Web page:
Setting our stockings out before heading to bed. Falling asleep in anticipation of what the morning might bring. Waking with excitement and running to see what our gifts would be.
Families around the world celebrate this day in different ways. And nope, it’s not even Christmas.
December 6 is St. Nicholas’ Day. Have your heard of it? Do you celebrate? In Ukraine, children wait for St. Nicholas to come and put a present under their pillows – providing they’ve been good during the year. If not, they may find coal…or whipping stick if they’ve been naughty. In Germany, children may put a boot outside their front door hoping Sankt Nikolaus fills it with gifts and sweets overnight if they’ve behaved.
The legends of Saint Nicholas, Sankt Nikolaus, San Nicola, Sinterklass, have become what today we consider Santa Claus. And today’s Santa is very concerned if you’ve been bad or good – for goodness’ sake!
But who was Saint Nicholas, really? He was a man, not just a legend, who lived during the third century in an area that is now part of Turkey. He was born to wealthy Christian parents, who both died while he was a young man. Nicholas spent his life, and his inheritance, helping those in need. Nicholas became a bishop in the church and was well-known for his generosity and his love for children.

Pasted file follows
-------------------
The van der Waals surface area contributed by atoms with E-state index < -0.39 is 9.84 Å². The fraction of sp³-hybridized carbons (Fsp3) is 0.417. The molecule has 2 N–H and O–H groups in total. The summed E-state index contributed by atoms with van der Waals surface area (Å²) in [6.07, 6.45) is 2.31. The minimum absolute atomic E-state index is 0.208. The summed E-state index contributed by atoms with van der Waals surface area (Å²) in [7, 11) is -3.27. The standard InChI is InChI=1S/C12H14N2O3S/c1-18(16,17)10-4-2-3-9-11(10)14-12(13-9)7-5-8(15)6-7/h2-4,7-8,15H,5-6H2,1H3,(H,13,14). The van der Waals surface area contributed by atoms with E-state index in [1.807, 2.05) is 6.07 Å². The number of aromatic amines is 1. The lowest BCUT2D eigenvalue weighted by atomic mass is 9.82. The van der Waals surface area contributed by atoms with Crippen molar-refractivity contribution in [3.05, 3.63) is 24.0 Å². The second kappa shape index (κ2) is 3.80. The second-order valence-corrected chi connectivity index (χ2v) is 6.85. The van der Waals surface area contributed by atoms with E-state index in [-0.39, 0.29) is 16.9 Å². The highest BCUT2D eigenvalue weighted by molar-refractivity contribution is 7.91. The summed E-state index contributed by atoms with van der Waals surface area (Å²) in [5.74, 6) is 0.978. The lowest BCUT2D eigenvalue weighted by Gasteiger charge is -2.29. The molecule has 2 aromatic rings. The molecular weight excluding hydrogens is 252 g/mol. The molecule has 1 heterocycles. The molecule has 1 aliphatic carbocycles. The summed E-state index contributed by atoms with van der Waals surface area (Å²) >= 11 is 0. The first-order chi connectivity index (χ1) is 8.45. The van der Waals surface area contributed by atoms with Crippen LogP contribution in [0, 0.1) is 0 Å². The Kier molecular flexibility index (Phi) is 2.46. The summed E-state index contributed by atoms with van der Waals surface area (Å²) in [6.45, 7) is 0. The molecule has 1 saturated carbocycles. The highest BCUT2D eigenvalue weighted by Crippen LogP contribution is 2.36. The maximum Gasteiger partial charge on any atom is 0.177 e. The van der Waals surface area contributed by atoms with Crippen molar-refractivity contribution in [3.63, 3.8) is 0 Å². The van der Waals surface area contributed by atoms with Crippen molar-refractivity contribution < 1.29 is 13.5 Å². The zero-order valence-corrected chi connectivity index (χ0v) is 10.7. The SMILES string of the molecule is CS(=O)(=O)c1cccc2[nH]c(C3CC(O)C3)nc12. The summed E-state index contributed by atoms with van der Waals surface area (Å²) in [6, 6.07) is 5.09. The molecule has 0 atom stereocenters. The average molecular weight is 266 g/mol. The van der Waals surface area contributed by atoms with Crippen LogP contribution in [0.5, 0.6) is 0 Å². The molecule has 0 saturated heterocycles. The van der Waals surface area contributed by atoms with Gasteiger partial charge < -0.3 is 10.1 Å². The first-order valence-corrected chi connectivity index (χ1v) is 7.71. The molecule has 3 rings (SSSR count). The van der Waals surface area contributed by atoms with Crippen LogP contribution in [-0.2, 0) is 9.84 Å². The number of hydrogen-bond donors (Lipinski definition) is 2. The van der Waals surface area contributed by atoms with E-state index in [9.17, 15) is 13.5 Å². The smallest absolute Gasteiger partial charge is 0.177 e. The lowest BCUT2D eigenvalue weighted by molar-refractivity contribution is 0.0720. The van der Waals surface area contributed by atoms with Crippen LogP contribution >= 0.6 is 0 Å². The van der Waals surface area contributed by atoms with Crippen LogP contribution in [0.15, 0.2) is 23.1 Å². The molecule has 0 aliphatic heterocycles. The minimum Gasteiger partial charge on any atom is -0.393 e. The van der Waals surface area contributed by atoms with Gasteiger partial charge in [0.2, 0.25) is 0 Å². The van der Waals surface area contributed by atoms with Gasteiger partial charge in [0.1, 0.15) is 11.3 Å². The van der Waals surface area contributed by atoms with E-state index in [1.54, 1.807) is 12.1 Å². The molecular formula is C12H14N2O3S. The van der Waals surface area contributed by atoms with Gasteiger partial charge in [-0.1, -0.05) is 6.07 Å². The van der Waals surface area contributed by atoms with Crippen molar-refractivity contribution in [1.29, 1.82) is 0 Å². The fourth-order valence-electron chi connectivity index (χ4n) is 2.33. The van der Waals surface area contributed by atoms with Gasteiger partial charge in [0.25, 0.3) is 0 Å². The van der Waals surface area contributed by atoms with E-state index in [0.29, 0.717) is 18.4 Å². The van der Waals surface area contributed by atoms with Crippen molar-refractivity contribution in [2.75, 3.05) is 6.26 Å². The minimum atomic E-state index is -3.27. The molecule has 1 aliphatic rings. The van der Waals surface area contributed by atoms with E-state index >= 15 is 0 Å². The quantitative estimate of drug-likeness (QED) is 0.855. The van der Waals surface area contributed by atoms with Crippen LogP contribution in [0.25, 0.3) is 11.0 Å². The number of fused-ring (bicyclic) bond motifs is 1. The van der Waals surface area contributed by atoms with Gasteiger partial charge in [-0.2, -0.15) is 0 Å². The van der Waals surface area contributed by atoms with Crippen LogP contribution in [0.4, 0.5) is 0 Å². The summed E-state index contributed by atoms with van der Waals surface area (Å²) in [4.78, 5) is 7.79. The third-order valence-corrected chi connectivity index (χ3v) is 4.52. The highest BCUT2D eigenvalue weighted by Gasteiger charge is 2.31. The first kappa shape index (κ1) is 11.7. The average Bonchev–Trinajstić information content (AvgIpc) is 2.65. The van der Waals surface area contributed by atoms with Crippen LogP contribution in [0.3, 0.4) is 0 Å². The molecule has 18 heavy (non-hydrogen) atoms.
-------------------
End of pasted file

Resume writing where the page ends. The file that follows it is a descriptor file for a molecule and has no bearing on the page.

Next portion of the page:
One story from Nicholas’ life may sound familiar. There was a poor man with three daughters; he had no money to serve as a dowry for them. This meant his girls would be unlikely to marry, and might be looking at a life of slavery. On three separate occasions, bags of gold were found in their home. They had been tossed through an open window by Nickolas, landing in their stockings and shoes that had been left by the fire to dry.
Eventually, Nickolas was persecuted and imprisoned for his faith. After his release, he attended the Council of Nicaea, defending the deity of Christ. The anniversary of his death, December 6th, became a day of celebration in the church.
This Saint Nicholas reminds us of God’s unconditional love – and can point us to Christ in Christmas. Unlike the Santa Claus of today, who is concerned with whether we’ve been “good” or “bad”, Nickolas loved freely and gave generously. He stood by his faith even if it meant persecution and imprisonment. He lived his life sacrificially, helping and serving others. All while pointing people to Jesus.
Tomorrow is St. Nick’s Day. It’s not too late to leave out your boots. Will you join in the celebration?